Mar-a-Lago search boosts Trump within Republicans


Earlier this summer, Donald Trump’s once staunch support among Republicans appeared to be shaken as a majority of Republicans said they were willing to endorse another Republican presidential candidate in 2024. It looked like

But the FBI’s decision to search Trump’s Mar-a-Lago property for classified documents on Aug. 8, coupled with the ex-president’s ferocious backlash, seems to have changed that.

according to new Yahoo News/YouGov poll, A majority of Republicans and Republican-leaning independents now prefer Trump (54%) over “someone else” (34%) for the 2024 nomination. Just prior to the Mar-a-Lago search, these numbers were 47% and 38%, respectively.

FBI Search for Donald Trump and Mar-a-Lago.

FBI Search for Donald Trump and Mar-a-Lago. (Photo illustration: Yahoo News, photo: AP, Jon Elswick/AP, Marco Bello/Reuters)

Similarly, Florida Governor Ron DeSantis (34%) was very close to Trump (44%) in a one-on-one matchup before the Mar-a-Lago hunt. Since then, Trump has extended his 18-point lead (49% to 31%) over his potential rival, according to new polls.

At the same time, however, 56% of Americans said Trump “should not be allowed to run for president again in the future” if he “is convicted of mishandling classified documents.” I’m here. For. In that scenario, only 26% said Trump should be allowed to run as president again.

A survey of 1,563 US adults conducted Aug. 18-22 highlights both the political risks and rewards for Trump of the Mar-a-Lago situation. On the one hand, Republicans seem to be rallying around him in response to the search, raising the odds of facing off against President Biden again in 2024. On the other hand, a clear majority of Americans consider it an unfit crime to mishandle highly classified documents.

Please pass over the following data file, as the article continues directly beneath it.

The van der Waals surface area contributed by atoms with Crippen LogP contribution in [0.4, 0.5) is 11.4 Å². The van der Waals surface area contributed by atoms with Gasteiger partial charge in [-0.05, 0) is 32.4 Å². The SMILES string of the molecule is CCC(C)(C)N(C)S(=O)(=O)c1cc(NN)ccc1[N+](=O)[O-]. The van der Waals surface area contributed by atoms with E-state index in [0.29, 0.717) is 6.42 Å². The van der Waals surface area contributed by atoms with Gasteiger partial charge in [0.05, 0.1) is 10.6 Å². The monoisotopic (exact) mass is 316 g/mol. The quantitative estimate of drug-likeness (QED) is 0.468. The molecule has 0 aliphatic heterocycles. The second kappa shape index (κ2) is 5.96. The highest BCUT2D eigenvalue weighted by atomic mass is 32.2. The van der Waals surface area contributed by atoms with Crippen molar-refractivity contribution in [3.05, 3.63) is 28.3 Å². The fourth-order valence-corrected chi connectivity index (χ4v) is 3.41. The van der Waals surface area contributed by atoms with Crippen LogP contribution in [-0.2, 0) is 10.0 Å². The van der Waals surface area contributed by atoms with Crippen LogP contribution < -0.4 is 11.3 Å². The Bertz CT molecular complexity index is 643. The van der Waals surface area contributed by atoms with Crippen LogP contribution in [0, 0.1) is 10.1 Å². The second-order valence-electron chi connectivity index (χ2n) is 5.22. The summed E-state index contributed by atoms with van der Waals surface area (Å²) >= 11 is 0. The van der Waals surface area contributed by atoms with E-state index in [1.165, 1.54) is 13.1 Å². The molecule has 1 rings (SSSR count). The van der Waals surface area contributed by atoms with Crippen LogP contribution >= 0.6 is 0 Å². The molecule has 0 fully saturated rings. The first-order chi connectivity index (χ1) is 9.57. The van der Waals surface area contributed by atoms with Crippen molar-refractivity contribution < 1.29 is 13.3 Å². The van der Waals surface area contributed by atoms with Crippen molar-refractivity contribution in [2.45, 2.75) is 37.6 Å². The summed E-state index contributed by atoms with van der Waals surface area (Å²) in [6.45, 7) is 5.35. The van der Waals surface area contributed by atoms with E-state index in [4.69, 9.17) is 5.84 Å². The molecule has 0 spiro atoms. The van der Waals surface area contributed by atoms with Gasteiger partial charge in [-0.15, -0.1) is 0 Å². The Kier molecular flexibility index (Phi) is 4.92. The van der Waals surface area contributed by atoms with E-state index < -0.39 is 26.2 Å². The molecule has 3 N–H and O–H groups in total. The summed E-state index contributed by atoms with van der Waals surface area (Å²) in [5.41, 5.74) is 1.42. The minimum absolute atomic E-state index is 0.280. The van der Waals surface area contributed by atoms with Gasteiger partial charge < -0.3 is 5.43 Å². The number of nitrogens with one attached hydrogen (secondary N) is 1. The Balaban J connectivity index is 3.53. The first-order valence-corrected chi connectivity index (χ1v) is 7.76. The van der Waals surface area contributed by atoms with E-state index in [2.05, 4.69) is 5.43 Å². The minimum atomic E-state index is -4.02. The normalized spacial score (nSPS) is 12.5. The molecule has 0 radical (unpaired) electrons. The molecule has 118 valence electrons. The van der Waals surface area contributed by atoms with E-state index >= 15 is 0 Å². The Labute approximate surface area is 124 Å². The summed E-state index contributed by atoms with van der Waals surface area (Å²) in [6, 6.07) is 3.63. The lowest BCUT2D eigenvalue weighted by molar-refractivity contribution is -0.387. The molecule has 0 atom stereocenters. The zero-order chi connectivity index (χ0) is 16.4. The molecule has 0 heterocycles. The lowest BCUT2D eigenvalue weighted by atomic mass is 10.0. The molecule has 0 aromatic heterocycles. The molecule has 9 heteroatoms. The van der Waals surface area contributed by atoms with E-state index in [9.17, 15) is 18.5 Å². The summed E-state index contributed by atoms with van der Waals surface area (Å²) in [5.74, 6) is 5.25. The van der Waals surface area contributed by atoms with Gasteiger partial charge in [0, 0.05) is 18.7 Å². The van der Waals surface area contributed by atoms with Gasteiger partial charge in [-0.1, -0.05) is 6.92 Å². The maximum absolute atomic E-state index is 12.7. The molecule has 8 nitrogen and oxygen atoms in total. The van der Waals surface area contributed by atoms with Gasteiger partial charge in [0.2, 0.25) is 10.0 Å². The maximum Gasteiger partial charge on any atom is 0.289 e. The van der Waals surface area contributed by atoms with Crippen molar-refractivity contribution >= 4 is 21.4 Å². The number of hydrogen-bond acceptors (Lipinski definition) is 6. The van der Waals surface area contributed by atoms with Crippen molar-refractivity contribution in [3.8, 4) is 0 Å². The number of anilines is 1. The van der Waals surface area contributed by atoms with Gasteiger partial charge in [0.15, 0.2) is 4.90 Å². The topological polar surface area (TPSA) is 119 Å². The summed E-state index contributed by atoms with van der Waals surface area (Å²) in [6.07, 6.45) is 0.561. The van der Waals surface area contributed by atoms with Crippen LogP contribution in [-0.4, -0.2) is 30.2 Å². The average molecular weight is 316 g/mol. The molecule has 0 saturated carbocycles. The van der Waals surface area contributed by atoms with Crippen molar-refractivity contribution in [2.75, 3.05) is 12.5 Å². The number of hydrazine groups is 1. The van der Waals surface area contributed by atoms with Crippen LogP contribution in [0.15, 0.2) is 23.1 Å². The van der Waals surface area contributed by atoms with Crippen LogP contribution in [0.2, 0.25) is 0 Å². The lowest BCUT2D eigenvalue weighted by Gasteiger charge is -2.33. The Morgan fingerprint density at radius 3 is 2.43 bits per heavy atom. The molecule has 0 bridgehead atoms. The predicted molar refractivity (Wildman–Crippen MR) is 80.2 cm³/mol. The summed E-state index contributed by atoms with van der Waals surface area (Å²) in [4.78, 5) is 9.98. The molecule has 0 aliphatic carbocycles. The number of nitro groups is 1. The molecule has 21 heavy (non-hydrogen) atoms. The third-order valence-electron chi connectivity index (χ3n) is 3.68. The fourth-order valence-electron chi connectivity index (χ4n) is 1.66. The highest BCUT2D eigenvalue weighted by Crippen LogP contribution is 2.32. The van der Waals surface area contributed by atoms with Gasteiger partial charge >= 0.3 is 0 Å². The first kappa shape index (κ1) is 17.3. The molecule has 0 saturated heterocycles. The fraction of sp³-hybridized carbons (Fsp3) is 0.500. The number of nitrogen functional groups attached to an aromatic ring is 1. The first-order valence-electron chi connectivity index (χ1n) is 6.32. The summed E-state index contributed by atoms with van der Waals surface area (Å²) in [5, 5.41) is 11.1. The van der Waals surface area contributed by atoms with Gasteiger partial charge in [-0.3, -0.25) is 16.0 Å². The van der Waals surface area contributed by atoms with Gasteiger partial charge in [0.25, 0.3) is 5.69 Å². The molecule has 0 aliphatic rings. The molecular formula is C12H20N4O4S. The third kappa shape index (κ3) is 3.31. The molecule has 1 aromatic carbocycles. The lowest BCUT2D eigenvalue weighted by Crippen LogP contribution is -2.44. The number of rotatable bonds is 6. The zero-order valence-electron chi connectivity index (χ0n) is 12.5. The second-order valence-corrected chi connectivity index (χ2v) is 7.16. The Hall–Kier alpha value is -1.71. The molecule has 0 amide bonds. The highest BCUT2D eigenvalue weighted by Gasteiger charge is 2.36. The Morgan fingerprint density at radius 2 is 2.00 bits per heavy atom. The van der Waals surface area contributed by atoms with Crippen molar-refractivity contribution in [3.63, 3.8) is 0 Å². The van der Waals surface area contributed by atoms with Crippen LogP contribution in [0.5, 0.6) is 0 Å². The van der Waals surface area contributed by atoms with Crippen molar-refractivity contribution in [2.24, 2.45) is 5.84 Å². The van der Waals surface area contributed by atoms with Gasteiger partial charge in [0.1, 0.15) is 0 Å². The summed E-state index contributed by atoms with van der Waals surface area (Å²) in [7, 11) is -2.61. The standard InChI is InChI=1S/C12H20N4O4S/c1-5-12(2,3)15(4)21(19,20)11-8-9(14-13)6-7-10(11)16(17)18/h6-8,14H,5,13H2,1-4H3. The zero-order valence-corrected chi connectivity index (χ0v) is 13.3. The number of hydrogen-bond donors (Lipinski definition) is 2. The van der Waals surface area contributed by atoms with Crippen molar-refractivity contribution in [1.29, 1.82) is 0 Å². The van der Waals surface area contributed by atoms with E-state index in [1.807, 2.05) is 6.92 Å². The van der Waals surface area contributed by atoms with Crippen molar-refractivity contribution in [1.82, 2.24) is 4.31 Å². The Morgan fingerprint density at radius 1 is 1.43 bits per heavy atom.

The question that could determine Trump’s political future is what evidence will emerge in the coming weeks or months.

Americans are clear about ethics here. 77% of him, including 76% of Republicans, say the president needs to be “very careful” when “handling sensitive documents and information.” Nearly six in 10 (58%) said Trump was “wrong” to “take classified documents to Marlago after leaving office.” Only 15% said yes. A majority (54%) said it was “illegal” (only 20% said it was “legal”).

More ambiguous, more divided on partisan lines, are views on exactly what Trump did or didn’t do, and what U.S. officials should do in response. Nearly every question that touches on these issues leads to the same numbers. The majority (mid-to-late 40s) believe Trump is cheating, the minority (early 30s) believe the opposite, about 20%. Unknown is 25% of him. for example:

● 48% of Americans believe their searches are ‘justified’. 34% believe it was ‘unjustified’. 18% are unknown.

● 46% of Americans say they think Trump is “hiding something” about the documents. 30% don’t. 24% are unknown.

● 46% said Trump did not “fully cooperate” with the Justice Department when asked to return the documents. 29% said he cooperated. 24% are unknown.